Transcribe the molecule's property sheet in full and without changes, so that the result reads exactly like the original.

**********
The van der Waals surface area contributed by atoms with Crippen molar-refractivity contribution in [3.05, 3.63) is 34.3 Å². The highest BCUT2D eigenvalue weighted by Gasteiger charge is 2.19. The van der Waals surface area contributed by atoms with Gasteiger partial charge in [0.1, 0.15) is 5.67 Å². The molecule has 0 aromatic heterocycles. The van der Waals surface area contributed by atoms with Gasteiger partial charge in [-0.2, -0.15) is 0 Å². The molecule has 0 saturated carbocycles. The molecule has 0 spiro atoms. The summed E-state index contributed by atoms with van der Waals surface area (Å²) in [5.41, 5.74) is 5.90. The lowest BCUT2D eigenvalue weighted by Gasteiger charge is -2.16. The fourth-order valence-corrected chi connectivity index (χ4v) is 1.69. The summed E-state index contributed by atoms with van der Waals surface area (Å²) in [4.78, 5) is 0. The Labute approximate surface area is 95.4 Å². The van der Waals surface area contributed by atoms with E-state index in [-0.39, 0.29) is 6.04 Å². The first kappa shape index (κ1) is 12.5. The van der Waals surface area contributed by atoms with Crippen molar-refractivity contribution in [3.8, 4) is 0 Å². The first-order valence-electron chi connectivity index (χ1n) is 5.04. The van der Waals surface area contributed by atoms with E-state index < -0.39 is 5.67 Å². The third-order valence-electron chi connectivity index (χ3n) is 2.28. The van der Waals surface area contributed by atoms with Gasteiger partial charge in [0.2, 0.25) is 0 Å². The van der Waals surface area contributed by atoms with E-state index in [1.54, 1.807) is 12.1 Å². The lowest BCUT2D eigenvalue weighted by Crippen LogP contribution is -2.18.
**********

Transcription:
The van der Waals surface area contributed by atoms with Crippen molar-refractivity contribution in [3.05, 3.63) is 34.3 Å². The highest BCUT2D eigenvalue weighted by Gasteiger charge is 2.19. The van der Waals surface area contributed by atoms with Gasteiger partial charge in [0.1, 0.15) is 5.67 Å². The molecule has 0 aromatic heterocycles. The van der Waals surface area contributed by atoms with Gasteiger partial charge in [-0.2, -0.15) is 0 Å². The molecule has 0 saturated carbocycles. The molecule has 0 spiro atoms. The summed E-state index contributed by atoms with van der Waals surface area (Å²) in [5.41, 5.74) is 5.90. The lowest BCUT2D eigenvalue weighted by Gasteiger charge is -2.16. The fourth-order valence-corrected chi connectivity index (χ4v) is 1.69. The summed E-state index contributed by atoms with van der Waals surface area (Å²) in [4.78, 5) is 0. The Labute approximate surface area is 95.4 Å². The van der Waals surface area contributed by atoms with E-state index in [-0.39, 0.29) is 6.04 Å². The first kappa shape index (κ1) is 12.5. The van der Waals surface area contributed by atoms with Crippen molar-refractivity contribution in [3.8, 4) is 0 Å². The first-order valence-electron chi connectivity index (χ1n) is 5.04. The van der Waals surface area contributed by atoms with E-state index < -0.39 is 5.67 Å². The third-order valence-electron chi connectivity index (χ3n) is 2.28. The van der Waals surface area contributed by atoms with Gasteiger partial charge in [0.2, 0.25) is 0 Å². The van der Waals surface area contributed by atoms with E-state index in [1.54, 1.807) is 12.1 Å². The lowest BCUT2D eigenvalue weighted by Crippen LogP contribution is -2.18.